↑ The XF 23mm F1.4 in autofocus mode.
↑ The XF 23mm F1.4 in manual focus mode.
Since we’re on the topic of focus, I feel I should mention a little bit about the autofocus. First off, the focusing is internal, which is great. Also, I find the autofocus to be decent, and fairly accurate. It’s not as quiet or as fast as the XF 18-55mm zoom but it’s not that noisy either. I had no major issues using it at all.
Now, let’s talk about the size, and heft of this lens, since that’s probably what you’ll first notice when you open the box. At 300g, the XF 23mm F1.4 R lens (B&H Photo/Amazon) may not be a heavy optic for a DSLR but it is heavy for an X Series lens. Just to give you an idea of the heft of this lens, according to Fuji, the XF 35mm only weighs 187g. This lens is also rather big for an XF lens. In fact, the XF 23mm F1.4 reminds me of the Leica Noctilux F1 minus the weight of course. At 62mm, the 23mm F1.4 even uses a slightly larger filter than the Noctilux F1.
↑ To give you all a sense of the size of the XF 23mm F1.4, I thought I’d show you how it compares with my Zeiss Touit 12mm F2.8.
However, in no way does the XF 23mm F1.4’s weight and size make it feel out of balance when mounted on the camera. The good news is it doesn’t necessarily feel front heavy; but since my X-E1 is already so light, I definitely did notice the weight of this lens (when compared to some of the other XF lenses) while it was mounted on my camera, especially when I spent all day with it. Another thing to keep in mind is that if you use this lens with the OVF from the X-Pro1, it will block out a portion of your viewfinder.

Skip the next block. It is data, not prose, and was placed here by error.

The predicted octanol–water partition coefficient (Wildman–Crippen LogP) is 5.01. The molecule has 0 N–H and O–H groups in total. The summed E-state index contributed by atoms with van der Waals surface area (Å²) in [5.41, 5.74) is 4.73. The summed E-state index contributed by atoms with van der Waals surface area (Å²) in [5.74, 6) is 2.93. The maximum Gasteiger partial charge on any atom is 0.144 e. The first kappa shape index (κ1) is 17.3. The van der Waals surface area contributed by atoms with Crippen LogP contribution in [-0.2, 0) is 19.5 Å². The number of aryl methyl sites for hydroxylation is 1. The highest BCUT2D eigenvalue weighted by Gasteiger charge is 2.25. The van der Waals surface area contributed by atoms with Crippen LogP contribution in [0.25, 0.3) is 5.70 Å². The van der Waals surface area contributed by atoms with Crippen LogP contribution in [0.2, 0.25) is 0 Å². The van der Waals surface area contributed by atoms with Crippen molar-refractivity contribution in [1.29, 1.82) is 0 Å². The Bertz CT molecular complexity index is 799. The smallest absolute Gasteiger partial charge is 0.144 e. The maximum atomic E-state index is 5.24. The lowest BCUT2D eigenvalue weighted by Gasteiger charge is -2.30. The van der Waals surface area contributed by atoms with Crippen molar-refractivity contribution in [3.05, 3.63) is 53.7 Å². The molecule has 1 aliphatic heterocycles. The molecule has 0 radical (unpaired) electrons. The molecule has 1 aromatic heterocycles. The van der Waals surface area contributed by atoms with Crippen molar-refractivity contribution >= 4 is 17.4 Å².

There is one issue that I have, and it really doesn’t concern the lens; it’s about the lens hood, which I find too big and cumbersome. There might be cost issues if Fuji ever decided to offer built-in telescopic lens hoods in their lenses but I wouldn’t mind a lens hood that was similar to the one on the XF 35mm F1.4. I’m not a real fan of these petal shaped lens hoods Fuji keeps producing. The XF 35mm F1.4’s lens hood is smaller, and it has a cap that goes directly on to the lens hood. Of course, if Fuji does go this route again with future lenses, I suggest they make lens caps that don’t fall off so easily. For now, I just leave the 23mm F1.4’s hood at home.